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US dairy exports fall, Australia, Europe strong, NZ slows

Dairy exports from the US down, Australia and Europe remain strong, NZ slows, Fonterra says

By Fiona Rotherham

Dec. 14 (BusinessDesk) - Fonterra Cooperative Group, the world’s largest dairy exporter, says US dairy exports are down due to domestic demand in the world’s biggest economy but exports remain strong for Australia and Europe while New Zealand's shipments have slowed.

In a global dairy update released today, Fonterra said New Zealand total exports were up 2 percent from January to September compared to the same period last year although they decreased 5 percent in the September month.

Over the same period, US dairy exports fell 9 percent to satisfy increased demand in that country. However, September has shown a turnaround, with US exports rising 9 percent as skim milk powder sales climbed 48 percent and lactose gained 15 percent.

Last month, Fonterra said it would exit a 15-year joint venture with Dairy Farmers of America, selling its share of DairiConcepts, where Fonterra contributed key ingredients to the US dairy and cheese flavours business, while the American cooperative supplied a number of cheese and cheese-powder assets. Fonterra signed a long-term supply agreement as part of the sale.

Meantime, Australia's dairy exports have increased 8 percent from January to September compared to the same period in 2014, led by a 30 percent rise in skim milk powder and a 12 percent gain in cheese. In the September month, skim milk powder was up 41 percent.

European exports have lifted 6 percent from January to August with fluid and fresh dairy up 19 percent, both SMP and whey powder up 9 percent, and infant formula up 7 percent. In the month of August exports were up 22 percent, with significant increases from Poland, Italy and Germany.

On the import side, China imports increased 12 percent in October, the fourth consecutive month the figure has risen, with increases in most dairy categories apart from whole milk and skim milk powders. A lack of sales to China due to high inventory levels has contributed to a steep decline in global dairy prices in the past year as supply outweighed demand. Despite the recent growth, imports remain 13 percent lower from January to October compared to the same period last year.

The rest of the Asia remains strong with imports up 10 percent over the year across all categories while Latin American imports were also up 10 percent during that period, with demand strongest for WMP and SMP.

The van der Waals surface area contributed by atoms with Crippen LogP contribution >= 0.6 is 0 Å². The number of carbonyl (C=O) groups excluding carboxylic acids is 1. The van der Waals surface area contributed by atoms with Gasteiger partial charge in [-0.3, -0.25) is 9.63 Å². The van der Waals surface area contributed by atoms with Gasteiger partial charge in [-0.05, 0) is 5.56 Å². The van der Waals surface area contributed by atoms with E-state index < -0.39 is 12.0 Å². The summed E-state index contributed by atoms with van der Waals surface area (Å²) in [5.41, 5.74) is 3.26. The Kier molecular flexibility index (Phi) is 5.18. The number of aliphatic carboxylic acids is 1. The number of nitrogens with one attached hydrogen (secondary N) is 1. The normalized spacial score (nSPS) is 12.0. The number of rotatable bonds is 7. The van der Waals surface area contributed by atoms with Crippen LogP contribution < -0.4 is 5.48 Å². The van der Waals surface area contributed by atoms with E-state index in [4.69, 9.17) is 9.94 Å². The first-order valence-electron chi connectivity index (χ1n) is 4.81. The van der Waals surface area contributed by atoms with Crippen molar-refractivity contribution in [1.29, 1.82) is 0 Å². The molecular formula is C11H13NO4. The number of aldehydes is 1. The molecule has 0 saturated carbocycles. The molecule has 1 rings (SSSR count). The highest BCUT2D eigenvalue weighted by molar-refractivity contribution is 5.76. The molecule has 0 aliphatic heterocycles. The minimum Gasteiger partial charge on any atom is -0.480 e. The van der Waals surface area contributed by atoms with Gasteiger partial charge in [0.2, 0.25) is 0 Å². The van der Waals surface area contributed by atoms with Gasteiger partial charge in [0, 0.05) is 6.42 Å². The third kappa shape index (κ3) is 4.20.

The global update also included a comparison of milk prices in its different milk pools globally – New Zealand, Australia, China and Chile.

In New Zealand, Fonterra’s board last week retained its forecast milk payout for this season of $4.60 per kilogram of milk solids, which is in line with the same period last year. Global milk prices still need to lift significantly though in the first half of next year to achieve that level.

Milk prices in China are slowly recovering from the second half of last year when a decline had a major impact on 2015 earnings for Fonterra's international farming business. They are currently at around 315 Chinese yuan per 100/kgMS.

Fonterra’s Australian and Chilean businesses largely source product locally so the local milk price is more relevant than the global one for input costs in those markets.

The milk price in Australia is currently at A$6/kgMS, which is lower than the 2015 financial year but still a higher level than global dairy prices. The milk price is set by the performance of cheese, butter, and liquid milk volumes and sales sourced from Australian milk.

The Soprole milk price in Chile is significantly lower than last year, at 196 Chilean pesos per litre. There is a lag from declining global dairy prices to local milk prices which were pushed up in the second half of last year due to drought in Chile. In spring, when milk volumes increase significantly, the weighted average milk price typically falls.

Fonterra said it wouldn't provide a kgMS comparison to the NZ payout given "differences in the payment structure, calculation approach, foreign exchange, seasonality and product mix".

Fonterra’s milk collection for the month of November was 4 percent lower than the same month last year and the forecast is for a 6 percent reduction this coming season due to farmers reducing stocking rates and supplementary feeding to cut costs in the low milk price environment.

(BusinessDesk)

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